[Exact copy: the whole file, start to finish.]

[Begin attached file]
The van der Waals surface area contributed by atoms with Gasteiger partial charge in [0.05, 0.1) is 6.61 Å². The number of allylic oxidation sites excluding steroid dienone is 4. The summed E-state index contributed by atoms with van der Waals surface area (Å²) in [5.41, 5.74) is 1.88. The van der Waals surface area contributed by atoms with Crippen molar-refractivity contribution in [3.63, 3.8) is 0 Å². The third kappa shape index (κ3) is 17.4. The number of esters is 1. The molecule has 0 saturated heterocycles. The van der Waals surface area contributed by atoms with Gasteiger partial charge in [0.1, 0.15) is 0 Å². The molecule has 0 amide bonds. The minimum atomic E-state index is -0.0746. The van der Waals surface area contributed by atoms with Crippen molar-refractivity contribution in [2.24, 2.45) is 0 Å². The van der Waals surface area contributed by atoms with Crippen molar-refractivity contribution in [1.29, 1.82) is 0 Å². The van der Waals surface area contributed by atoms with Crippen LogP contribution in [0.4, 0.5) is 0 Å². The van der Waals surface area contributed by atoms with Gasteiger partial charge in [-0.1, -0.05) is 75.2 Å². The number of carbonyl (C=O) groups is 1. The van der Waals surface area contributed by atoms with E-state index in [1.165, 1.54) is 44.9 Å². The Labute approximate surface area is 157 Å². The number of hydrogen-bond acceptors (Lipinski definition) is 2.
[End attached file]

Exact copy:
The van der Waals surface area contributed by atoms with Gasteiger partial charge in [0.05, 0.1) is 6.61 Å². The number of allylic oxidation sites excluding steroid dienone is 4. The summed E-state index contributed by atoms with van der Waals surface area (Å²) in [5.41, 5.74) is 1.88. The van der Waals surface area contributed by atoms with Crippen molar-refractivity contribution in [3.63, 3.8) is 0 Å². The third kappa shape index (κ3) is 17.4. The number of esters is 1. The molecule has 0 saturated heterocycles. The van der Waals surface area contributed by atoms with Gasteiger partial charge in [0.1, 0.15) is 0 Å². The molecule has 0 amide bonds. The minimum atomic E-state index is -0.0746. The van der Waals surface area contributed by atoms with Crippen molar-refractivity contribution in [2.24, 2.45) is 0 Å². The van der Waals surface area contributed by atoms with Crippen molar-refractivity contribution in [1.29, 1.82) is 0 Å². The van der Waals surface area contributed by atoms with Crippen LogP contribution in [0.4, 0.5) is 0 Å². The van der Waals surface area contributed by atoms with Gasteiger partial charge in [-0.1, -0.05) is 75.2 Å². The number of carbonyl (C=O) groups is 1. The van der Waals surface area contributed by atoms with E-state index in [1.165, 1.54) is 44.9 Å². The Labute approximate surface area is 157 Å². The number of hydrogen-bond acceptors (Lipinski definition) is 2.